11/08/2005, 00.00
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Shenzhen: Army veterans press ahead with protest

More than 3,000 people persist in their battle for wages owed. They are also calling for the liberation of two military colleagues. The town mayor was insulted and waylaid in the street after meeting with demonstrators.

Shenzhen (AsiaNews/Agencies) – Army veterans are pressing ahead with their protest in Shenzhen, calling for wages owed and the liberation of two colleagues, former military men like themselves, who were arrested last week. Public security forces in anti-riot gear were forced to intervene last night to free the mayor who was insulted and waylaid by protesters after an evening meeting.

Xu Zongheng, the mayor of Shenzhen, held an urgent meeting last night at a local school in Futian district with more than 3,000 workers of a state-owned enterprise. The workers - most of them former members of the People's Liberation Army's engineer corps – are unhappy about the wages compensation established during the latest reform of state-owned enterprises. They also demanded the authorities release two colleagues arrested last week for arguing with government officials.

During the meeting, the mayor promised to review the compensation scales and pleaded with the demonstrators to end their protest: the politician assured them that none of those who took part in the protest would be sacked for the next three years because of their participation.

The dissatisfied veterans started to insult the mayor as he was leaving the school: shortly afterwards they blocked the car he was leaving in. Anti-riot police intervened and dispersed the crowd however hundreds of protesters marched as far as the police station calling for the release of their companions.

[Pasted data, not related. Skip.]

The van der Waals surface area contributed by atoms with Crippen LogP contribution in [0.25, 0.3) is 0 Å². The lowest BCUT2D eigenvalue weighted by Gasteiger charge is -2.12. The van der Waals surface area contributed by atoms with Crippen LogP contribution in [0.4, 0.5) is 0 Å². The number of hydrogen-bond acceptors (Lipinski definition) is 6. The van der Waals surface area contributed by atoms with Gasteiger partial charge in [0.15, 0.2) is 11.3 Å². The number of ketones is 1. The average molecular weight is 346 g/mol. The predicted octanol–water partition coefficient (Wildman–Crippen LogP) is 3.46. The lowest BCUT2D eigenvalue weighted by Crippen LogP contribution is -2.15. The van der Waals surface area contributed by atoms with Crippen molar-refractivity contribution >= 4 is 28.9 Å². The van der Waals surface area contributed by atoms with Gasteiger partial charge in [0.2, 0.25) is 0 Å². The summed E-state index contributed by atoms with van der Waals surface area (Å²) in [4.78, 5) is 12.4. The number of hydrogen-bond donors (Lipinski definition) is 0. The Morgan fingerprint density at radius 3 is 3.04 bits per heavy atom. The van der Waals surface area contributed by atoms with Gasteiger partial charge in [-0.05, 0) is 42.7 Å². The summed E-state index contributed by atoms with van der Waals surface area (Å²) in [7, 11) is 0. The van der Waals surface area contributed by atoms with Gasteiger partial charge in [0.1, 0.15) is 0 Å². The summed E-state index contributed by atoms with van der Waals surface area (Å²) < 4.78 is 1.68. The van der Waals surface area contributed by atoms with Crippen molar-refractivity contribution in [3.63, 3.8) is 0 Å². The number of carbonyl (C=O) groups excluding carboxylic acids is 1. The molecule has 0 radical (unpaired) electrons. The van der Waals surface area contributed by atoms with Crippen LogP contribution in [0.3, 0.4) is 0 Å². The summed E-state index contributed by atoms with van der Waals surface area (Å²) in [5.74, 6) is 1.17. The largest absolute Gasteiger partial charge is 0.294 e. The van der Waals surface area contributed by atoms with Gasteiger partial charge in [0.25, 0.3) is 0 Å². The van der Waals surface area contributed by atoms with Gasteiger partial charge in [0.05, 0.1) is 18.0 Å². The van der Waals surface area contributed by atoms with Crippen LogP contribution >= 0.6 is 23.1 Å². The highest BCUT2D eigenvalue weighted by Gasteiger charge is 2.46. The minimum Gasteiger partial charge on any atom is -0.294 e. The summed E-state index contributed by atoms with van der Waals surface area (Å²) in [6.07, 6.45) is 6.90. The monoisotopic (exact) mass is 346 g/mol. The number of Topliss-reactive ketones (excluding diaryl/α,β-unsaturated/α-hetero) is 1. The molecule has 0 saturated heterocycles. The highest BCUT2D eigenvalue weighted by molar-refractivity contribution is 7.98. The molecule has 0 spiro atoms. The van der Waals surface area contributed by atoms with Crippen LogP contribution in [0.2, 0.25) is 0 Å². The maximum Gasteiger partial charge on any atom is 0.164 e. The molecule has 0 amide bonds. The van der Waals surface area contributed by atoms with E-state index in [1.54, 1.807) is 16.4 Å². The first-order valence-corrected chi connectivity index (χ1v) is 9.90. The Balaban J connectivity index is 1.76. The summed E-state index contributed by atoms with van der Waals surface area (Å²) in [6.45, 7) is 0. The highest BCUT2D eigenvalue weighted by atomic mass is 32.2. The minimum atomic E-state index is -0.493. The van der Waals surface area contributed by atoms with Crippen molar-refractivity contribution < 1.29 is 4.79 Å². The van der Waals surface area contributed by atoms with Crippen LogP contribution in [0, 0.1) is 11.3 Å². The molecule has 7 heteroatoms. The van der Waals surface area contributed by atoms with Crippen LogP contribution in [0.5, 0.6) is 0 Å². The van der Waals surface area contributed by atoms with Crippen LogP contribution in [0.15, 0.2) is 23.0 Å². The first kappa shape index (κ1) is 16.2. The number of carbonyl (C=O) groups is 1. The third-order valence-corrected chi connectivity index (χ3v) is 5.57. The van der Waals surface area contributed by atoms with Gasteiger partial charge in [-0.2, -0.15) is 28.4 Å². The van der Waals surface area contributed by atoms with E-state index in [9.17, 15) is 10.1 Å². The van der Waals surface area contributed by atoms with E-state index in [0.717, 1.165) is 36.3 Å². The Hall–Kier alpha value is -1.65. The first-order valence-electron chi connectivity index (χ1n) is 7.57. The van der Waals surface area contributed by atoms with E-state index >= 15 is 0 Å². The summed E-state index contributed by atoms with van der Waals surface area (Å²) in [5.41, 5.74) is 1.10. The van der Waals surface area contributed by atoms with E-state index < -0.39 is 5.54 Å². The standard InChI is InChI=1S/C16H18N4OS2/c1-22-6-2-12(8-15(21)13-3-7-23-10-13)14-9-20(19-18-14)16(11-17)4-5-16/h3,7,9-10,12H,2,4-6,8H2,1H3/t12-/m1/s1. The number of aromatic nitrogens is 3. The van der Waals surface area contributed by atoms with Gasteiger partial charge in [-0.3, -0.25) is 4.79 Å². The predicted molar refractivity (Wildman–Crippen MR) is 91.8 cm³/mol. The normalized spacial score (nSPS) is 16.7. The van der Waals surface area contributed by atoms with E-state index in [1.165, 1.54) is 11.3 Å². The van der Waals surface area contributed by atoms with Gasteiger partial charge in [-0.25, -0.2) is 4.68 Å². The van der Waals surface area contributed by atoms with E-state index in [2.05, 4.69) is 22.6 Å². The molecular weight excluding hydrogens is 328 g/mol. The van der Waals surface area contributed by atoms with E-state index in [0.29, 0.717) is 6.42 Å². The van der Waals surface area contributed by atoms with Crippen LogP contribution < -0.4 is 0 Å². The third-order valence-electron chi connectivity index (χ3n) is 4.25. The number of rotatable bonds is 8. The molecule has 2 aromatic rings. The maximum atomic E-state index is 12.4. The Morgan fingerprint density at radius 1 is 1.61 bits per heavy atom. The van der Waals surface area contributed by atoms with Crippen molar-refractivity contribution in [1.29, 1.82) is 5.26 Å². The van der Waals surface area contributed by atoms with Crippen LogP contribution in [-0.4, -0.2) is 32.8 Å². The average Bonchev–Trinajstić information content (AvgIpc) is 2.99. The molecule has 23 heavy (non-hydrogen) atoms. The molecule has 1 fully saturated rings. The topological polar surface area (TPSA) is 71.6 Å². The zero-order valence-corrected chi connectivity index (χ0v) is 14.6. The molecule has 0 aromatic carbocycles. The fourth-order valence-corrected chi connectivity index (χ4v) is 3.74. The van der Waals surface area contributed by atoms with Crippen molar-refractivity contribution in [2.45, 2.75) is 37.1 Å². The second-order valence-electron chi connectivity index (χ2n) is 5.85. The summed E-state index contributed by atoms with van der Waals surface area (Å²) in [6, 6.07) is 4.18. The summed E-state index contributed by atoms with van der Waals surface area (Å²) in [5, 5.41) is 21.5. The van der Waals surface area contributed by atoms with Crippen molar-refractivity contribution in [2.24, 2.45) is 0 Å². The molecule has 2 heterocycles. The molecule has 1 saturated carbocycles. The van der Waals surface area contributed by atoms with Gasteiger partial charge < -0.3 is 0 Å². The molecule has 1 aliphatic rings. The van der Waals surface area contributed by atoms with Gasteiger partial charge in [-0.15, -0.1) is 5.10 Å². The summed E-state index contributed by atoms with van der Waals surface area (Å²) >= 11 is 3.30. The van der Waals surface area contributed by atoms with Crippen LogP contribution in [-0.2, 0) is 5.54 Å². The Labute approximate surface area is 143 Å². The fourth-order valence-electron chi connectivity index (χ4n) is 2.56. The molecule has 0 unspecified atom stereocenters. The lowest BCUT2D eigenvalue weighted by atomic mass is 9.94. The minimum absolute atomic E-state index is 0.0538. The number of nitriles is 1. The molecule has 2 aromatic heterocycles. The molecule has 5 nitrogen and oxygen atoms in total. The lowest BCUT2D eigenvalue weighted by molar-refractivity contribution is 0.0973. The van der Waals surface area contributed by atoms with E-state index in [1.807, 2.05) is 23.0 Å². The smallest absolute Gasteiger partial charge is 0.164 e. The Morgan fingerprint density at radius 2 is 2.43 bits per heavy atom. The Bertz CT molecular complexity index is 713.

The incident proved highly embarrassing for the Shenzhen authorities, who have tried to cover up what happened: many journalists from Hong Kong were apprehended Sunday 6 November when they tried to report on the charges leveled by the veterans and they were released only yesterday afternoon.

The veterans were deployed to work on modernization of the south of the country in 1993. Because of their engineering expertise, they were recruited to help build the Shenzhen Special Economic Zone and responsibility for their pay was transferred to a state-owned construction company. The company was badly run and its funds squandered by the management, which was accused of corruption. The local government decided to turn it into a private business last year.

One of the protesters, Li, said government auditors found the company to be on the brink of bankruptcy and much of its money was missing. Not one member of the company's management can be traced, although they have left enormous debts behind. "I should be able to receive 500,000 yuan (around 50,000 euros) in compensation, but the management is now only offering me 50,000 yuan. I have shed blood and sweat for the development of Shenzhen and this is how they reward me," he said.

On 25 October, a group of exasperated workers kidnapped the company vice-director, Lin Xinyao, and asked for his guarantee that the workers would be paid. His family reported the case to the police and Lin was released the following day.  

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